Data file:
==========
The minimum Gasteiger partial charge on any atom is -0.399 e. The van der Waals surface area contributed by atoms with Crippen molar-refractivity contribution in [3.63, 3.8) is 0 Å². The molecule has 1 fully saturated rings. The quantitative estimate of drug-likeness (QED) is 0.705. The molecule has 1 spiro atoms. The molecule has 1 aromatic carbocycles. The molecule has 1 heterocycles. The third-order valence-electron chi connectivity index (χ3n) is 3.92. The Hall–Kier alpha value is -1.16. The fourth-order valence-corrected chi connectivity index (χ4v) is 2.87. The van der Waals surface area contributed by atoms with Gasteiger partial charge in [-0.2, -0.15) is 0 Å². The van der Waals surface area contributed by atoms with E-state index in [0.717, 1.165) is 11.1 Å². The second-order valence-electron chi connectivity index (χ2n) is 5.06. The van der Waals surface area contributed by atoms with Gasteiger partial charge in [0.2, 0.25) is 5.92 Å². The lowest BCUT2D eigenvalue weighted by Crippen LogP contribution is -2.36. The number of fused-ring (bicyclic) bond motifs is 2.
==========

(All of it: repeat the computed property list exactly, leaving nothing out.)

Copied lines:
The minimum Gasteiger partial charge on any atom is -0.399 e. The van der Waals surface area contributed by atoms with Crippen molar-refractivity contribution in [3.63, 3.8) is 0 Å². The molecule has 1 fully saturated rings. The quantitative estimate of drug-likeness (QED) is 0.705. The molecule has 1 spiro atoms. The molecule has 1 aromatic carbocycles. The molecule has 1 heterocycles. The third-order valence-electron chi connectivity index (χ3n) is 3.92. The Hall–Kier alpha value is -1.16. The fourth-order valence-corrected chi connectivity index (χ4v) is 2.87. The van der Waals surface area contributed by atoms with Gasteiger partial charge in [-0.2, -0.15) is 0 Å². The van der Waals surface area contributed by atoms with E-state index in [0.717, 1.165) is 11.1 Å². The second-order valence-electron chi connectivity index (χ2n) is 5.06. The van der Waals surface area contributed by atoms with Gasteiger partial charge in [0.2, 0.25) is 5.92 Å². The lowest BCUT2D eigenvalue weighted by Crippen LogP contribution is -2.36. The number of fused-ring (bicyclic) bond motifs is 2.